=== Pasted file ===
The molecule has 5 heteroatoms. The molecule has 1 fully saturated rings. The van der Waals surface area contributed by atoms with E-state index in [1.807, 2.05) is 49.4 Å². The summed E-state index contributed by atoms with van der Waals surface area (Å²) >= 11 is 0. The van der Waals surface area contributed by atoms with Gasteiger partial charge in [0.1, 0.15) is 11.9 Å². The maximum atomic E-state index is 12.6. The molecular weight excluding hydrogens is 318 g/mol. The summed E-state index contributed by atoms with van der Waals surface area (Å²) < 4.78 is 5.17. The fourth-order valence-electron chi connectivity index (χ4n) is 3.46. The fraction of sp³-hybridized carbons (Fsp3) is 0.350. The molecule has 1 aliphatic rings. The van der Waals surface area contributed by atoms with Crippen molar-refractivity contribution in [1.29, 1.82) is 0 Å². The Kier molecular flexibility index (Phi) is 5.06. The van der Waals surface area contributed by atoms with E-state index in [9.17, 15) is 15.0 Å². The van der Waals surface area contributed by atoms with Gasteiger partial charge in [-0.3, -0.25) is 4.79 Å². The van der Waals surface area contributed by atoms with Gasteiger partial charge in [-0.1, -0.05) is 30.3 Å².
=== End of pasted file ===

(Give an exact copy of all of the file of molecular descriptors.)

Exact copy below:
The molecule has 5 heteroatoms. The molecule has 1 fully saturated rings. The van der Waals surface area contributed by atoms with E-state index in [1.807, 2.05) is 49.4 Å². The summed E-state index contributed by atoms with van der Waals surface area (Å²) >= 11 is 0. The van der Waals surface area contributed by atoms with Gasteiger partial charge in [0.1, 0.15) is 11.9 Å². The maximum atomic E-state index is 12.6. The molecular weight excluding hydrogens is 318 g/mol. The summed E-state index contributed by atoms with van der Waals surface area (Å²) < 4.78 is 5.17. The fourth-order valence-electron chi connectivity index (χ4n) is 3.46. The fraction of sp³-hybridized carbons (Fsp3) is 0.350. The molecule has 1 aliphatic rings. The van der Waals surface area contributed by atoms with Crippen molar-refractivity contribution in [1.29, 1.82) is 0 Å². The Kier molecular flexibility index (Phi) is 5.06. The van der Waals surface area contributed by atoms with E-state index in [9.17, 15) is 15.0 Å². The van der Waals surface area contributed by atoms with Gasteiger partial charge in [-0.3, -0.25) is 4.79 Å². The van der Waals surface area contributed by atoms with Gasteiger partial charge in [-0.1, -0.05) is 30.3 Å².